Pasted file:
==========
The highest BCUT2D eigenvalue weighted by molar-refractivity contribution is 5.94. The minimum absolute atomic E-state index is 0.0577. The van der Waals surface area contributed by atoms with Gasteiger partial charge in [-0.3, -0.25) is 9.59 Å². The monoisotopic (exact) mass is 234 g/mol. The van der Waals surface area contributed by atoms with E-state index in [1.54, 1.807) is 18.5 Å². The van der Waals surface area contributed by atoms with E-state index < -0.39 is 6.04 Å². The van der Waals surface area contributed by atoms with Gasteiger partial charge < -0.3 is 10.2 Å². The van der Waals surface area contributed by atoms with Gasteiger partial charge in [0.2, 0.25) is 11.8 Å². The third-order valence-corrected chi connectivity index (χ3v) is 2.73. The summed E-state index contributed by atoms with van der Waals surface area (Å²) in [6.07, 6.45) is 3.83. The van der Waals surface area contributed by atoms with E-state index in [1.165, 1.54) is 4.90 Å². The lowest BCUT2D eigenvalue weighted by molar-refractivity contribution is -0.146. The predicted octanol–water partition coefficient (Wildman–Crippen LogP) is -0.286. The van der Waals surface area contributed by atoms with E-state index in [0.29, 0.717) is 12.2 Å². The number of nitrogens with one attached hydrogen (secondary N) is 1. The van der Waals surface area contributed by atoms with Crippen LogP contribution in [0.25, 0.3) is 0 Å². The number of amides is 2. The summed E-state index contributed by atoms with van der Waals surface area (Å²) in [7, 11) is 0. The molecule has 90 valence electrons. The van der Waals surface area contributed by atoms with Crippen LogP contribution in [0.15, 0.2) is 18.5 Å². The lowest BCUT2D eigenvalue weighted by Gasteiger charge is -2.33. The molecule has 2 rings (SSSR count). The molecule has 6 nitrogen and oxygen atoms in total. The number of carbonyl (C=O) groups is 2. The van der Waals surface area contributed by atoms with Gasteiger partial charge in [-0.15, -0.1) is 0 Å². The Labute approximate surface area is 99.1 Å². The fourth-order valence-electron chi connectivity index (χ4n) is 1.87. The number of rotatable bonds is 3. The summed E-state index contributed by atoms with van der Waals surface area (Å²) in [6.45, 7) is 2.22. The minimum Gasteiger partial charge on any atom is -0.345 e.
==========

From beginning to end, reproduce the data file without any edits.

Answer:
The highest BCUT2D eigenvalue weighted by molar-refractivity contribution is 5.94. The minimum absolute atomic E-state index is 0.0577. The van der Waals surface area contributed by atoms with Gasteiger partial charge in [-0.3, -0.25) is 9.59 Å². The monoisotopic (exact) mass is 234 g/mol. The van der Waals surface area contributed by atoms with E-state index in [1.54, 1.807) is 18.5 Å². The van der Waals surface area contributed by atoms with E-state index < -0.39 is 6.04 Å². The van der Waals surface area contributed by atoms with Gasteiger partial charge < -0.3 is 10.2 Å². The van der Waals surface area contributed by atoms with Gasteiger partial charge in [0.2, 0.25) is 11.8 Å². The third-order valence-corrected chi connectivity index (χ3v) is 2.73. The summed E-state index contributed by atoms with van der Waals surface area (Å²) in [6.07, 6.45) is 3.83. The van der Waals surface area contributed by atoms with E-state index in [1.165, 1.54) is 4.90 Å². The lowest BCUT2D eigenvalue weighted by molar-refractivity contribution is -0.146. The predicted octanol–water partition coefficient (Wildman–Crippen LogP) is -0.286. The van der Waals surface area contributed by atoms with E-state index in [0.29, 0.717) is 12.2 Å². The number of nitrogens with one attached hydrogen (secondary N) is 1. The van der Waals surface area contributed by atoms with Crippen LogP contribution in [0.25, 0.3) is 0 Å². The number of amides is 2. The summed E-state index contributed by atoms with van der Waals surface area (Å²) in [7, 11) is 0. The molecule has 90 valence electrons. The van der Waals surface area contributed by atoms with Crippen LogP contribution in [0.15, 0.2) is 18.5 Å². The lowest BCUT2D eigenvalue weighted by Gasteiger charge is -2.33. The molecule has 2 rings (SSSR count). The molecule has 6 nitrogen and oxygen atoms in total. The number of carbonyl (C=O) groups is 2. The van der Waals surface area contributed by atoms with Gasteiger partial charge in [-0.15, -0.1) is 0 Å². The Labute approximate surface area is 99.1 Å². The fourth-order valence-electron chi connectivity index (χ4n) is 1.87. The number of rotatable bonds is 3. The summed E-state index contributed by atoms with van der Waals surface area (Å²) in [6.45, 7) is 2.22. The minimum Gasteiger partial charge on any atom is -0.345 e.